The CBC does not conduct open market operations because there is no public debt market in Cuba, and moreover the CBC has not issued its own securities that could be used for open market operations. Very little use has been made of a discount window that the Central Bank has or of changes in reserve requirements related to the banking system.6
As instruments of monetary policy, the CBC has used the exchange rate of the Cuban peso in the official foreign exchange market, interest rates of term deposits, and central bank sales of foreign exchange to the Ministry of Internal Commerce (MINCIN). MINCIN is in charge of the sales of goods and services to the population in Cuban pesos. Until 2002, the exchange rate policy of the CBC is described by Pavel Vidal as akin to a managed float, with the CBC selling or buying foreign exchange from CADECA.7 Since 2002, the exchange rate has been fixed, with one small appreciation in March 2005. More recently, in 2011, there was an 8% depreciation of the Cuban convertible peso (CUC) vis-à-vis the U.S. dollar, which returned the one-to-one parity between these two currencies.
Box 1. Currencies Circulating in Cuba and Exchange Rates
The CBC fixes the rate of interest in term deposits in pesos cubanos (CUP), pesos convertibles (CUC) and U.S. dollars. The fixed interest rates on deposits are higher for savings in Cuban pesos, to promote saving in domestic currencies and promote the stability of the exchange rate. The CBC believes that the interest rate on term deposits is an important monetary instrument because about half of the monetary liquidity of the Cuban population is maintained in savings accounts. Saving decisions could have a significant impact on the exchange rate or prices.
Since 1999, the CBC has fixed the interest rates for short-term borrowing at 5% and at 7% for medium and long-term operations. However, banks are allowed to use a corridor of plus or minus 2 percentage points depending on the creditworthiness of clients and the risks of the operations. Interest rates on personal bank loans are 8% for loans to purchase consumption goods or 9% to finance investment or cash loans. Similarly, the implicit interest rates in certain credit operations (such as leasing and the interest rates on loans from foreign banks’ representative offices) are not controlled by the CBC.8
The third most used monetary policy instrument is the sale of foreign exchange by the CBC to the MINCIN. The MINCIN can obtain foreign exchange to finance imports through two complementary systems: through an exchange allocation from the Ministry of Economics and Planning or by buying foreign exchange from the Central Bank. The CBC sells foreign exchange to the MINCIN at the CADECA exchange rate and this way hopes to affect domestic demand given the paramount role that MINCIN plays in the sale of goods and services in Cuba.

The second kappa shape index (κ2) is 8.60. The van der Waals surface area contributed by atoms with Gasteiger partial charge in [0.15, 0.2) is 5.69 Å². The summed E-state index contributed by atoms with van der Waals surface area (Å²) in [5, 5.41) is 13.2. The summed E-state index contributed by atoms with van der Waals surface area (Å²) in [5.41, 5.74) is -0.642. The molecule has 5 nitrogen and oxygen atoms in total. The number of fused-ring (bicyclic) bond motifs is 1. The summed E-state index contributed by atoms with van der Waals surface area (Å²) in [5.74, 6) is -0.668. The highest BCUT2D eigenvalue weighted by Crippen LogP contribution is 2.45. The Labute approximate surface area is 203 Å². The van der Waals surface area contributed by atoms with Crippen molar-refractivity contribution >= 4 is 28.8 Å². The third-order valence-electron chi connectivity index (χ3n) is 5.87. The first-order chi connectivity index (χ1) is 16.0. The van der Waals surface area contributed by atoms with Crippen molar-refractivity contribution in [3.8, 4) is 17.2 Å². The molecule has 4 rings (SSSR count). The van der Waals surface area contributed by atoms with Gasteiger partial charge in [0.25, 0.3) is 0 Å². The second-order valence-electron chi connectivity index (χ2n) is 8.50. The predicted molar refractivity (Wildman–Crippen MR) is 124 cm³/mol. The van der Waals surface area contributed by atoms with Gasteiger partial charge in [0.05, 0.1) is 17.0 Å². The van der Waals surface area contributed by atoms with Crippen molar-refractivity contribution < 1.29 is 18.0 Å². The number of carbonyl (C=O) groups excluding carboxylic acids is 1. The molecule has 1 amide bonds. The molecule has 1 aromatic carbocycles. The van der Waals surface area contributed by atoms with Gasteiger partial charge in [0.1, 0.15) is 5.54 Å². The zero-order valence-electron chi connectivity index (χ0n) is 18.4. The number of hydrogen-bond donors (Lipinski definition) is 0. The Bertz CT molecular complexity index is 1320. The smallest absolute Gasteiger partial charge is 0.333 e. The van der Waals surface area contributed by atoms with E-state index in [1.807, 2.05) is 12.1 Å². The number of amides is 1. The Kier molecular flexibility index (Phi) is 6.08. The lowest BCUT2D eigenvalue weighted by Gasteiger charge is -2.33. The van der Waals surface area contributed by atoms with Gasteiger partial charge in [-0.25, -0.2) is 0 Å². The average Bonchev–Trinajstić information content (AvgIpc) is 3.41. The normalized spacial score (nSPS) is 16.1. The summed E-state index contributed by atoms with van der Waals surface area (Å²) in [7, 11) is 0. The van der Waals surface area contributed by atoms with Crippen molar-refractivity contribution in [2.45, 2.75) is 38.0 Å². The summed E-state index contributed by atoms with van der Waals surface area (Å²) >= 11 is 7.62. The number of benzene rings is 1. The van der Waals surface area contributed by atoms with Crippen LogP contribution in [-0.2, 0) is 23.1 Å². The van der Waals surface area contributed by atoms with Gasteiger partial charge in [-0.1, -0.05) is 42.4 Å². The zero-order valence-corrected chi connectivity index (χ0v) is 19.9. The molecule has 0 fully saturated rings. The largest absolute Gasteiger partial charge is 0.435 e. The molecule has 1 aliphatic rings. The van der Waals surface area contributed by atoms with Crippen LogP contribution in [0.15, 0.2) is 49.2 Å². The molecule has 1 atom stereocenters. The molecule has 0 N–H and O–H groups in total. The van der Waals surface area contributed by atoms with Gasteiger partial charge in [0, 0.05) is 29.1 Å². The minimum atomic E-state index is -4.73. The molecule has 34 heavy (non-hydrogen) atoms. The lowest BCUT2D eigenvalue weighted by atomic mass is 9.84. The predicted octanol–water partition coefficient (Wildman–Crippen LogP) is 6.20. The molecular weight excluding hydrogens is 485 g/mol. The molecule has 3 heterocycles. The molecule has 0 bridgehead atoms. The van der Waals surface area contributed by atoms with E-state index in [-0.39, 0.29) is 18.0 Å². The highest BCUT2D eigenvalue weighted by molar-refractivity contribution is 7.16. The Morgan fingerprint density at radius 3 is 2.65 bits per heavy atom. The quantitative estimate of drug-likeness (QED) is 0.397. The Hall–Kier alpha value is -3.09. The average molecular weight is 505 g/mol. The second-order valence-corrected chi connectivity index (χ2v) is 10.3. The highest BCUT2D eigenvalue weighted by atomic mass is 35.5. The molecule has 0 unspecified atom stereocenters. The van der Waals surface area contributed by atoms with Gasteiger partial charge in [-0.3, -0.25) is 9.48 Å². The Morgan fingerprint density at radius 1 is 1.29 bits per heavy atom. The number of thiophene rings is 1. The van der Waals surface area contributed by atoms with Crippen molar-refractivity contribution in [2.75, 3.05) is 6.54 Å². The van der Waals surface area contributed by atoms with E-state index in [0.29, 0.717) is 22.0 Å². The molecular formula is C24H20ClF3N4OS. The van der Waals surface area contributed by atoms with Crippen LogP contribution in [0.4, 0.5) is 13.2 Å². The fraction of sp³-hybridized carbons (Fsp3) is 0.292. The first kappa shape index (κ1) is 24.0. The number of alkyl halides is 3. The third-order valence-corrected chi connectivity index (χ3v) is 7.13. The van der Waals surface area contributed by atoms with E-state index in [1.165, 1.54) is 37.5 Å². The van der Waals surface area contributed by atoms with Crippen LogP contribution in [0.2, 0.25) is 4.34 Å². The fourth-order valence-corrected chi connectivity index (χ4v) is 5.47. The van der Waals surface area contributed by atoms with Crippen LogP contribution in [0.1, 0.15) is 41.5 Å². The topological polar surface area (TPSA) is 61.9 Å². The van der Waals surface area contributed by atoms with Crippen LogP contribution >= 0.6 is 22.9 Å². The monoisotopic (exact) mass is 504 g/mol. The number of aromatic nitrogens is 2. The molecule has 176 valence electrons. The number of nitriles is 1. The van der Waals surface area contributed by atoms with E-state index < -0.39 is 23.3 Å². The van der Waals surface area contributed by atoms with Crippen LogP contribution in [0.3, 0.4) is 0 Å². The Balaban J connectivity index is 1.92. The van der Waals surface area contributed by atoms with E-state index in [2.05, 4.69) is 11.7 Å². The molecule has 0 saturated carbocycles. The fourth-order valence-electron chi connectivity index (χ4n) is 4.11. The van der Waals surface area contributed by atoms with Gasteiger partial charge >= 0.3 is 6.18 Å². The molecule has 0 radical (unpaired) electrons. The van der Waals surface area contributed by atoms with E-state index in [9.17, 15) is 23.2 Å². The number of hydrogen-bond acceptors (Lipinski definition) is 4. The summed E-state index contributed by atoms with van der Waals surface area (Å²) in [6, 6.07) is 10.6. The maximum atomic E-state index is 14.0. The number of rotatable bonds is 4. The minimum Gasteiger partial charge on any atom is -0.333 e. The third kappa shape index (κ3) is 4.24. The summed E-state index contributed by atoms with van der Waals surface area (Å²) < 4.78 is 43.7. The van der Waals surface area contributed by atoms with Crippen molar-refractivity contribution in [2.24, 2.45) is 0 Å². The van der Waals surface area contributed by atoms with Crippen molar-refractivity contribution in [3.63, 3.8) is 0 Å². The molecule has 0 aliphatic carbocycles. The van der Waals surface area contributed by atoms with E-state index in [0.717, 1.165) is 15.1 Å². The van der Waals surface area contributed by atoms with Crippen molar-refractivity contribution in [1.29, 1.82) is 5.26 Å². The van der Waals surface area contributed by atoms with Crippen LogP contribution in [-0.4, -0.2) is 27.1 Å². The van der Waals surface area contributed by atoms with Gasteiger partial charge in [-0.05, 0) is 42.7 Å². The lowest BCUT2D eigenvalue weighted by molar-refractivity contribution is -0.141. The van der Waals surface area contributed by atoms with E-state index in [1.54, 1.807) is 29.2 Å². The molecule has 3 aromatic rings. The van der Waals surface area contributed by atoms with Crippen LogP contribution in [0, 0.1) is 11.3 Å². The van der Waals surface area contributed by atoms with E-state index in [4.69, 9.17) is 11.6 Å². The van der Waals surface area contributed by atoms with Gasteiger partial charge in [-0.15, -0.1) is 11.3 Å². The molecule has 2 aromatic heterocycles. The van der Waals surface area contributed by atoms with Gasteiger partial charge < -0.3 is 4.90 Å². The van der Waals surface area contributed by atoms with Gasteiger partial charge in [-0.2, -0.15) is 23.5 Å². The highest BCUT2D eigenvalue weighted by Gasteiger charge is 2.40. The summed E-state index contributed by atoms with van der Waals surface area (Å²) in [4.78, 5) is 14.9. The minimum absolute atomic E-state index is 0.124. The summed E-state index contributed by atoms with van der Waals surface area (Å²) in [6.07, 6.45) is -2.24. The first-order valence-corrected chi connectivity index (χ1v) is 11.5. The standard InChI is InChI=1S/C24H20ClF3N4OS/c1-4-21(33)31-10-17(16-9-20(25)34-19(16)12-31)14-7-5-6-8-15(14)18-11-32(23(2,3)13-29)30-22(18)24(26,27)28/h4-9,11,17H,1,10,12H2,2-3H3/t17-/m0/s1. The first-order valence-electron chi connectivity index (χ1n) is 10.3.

A published and comprehensive balance sheet of the Central Bank over a number of years is not available to analyze its performance and its relations with the rest of the economy. This is one of the most important omissions regarding the availability of published statistics in Cuba. Cuba has tried to float bonds at the London Stock Exchange in the past and, recently a financial report of the Central Bank containing a partial balance sheet and a profit and loss statement for the CBC for the years 2009 and 2010 appeared in the London Stock Exchange website.9 The information provided shows a shrinking balance sheet for the CBC in 2010, a difficult year for Cuba. However, it is difficult to interpret this balance sheet because it is noted the BCB does not provide information on international reserves in this statement and no clarification is given on how the balance sheet is balanced (for example, are some liabilities excluded from the balance sheet too or are the international reserves part of the total assets shown in the statement?).
Some conclusions can be derived regarding how successful the CBC has been in attaining its policy objectives. According to official statistics, the CBC has been successful in controlling the CUP inflation after a period of three-digit inflation in the early 1990s. During the early 1990s, the high inflation was the product of fiscal and monetary disequilibrium that occurred as a result of the crisis caused by the elimination of the Soviet subsidies and the lack of adequate adjustment measures (as noted earlier, fiscal deficits are financed directly by the CBC given the lack of a domestic bond market and the lack of creditworthiness of Cuba in international capital markets). During this time, the exchange rate of the CUP vis-à-vis the U.S. dollar reached CUP 150 to the dollar in the informal exchange market that existed at that time. During 2000–2009 the inflation experience was very different from that of the previous decade. Measured CUP inflation was negative during four years (including in 2008 and 2009 when it was recorded as -0.1%) and it was the highest in 2006 when it reached 5.7%.10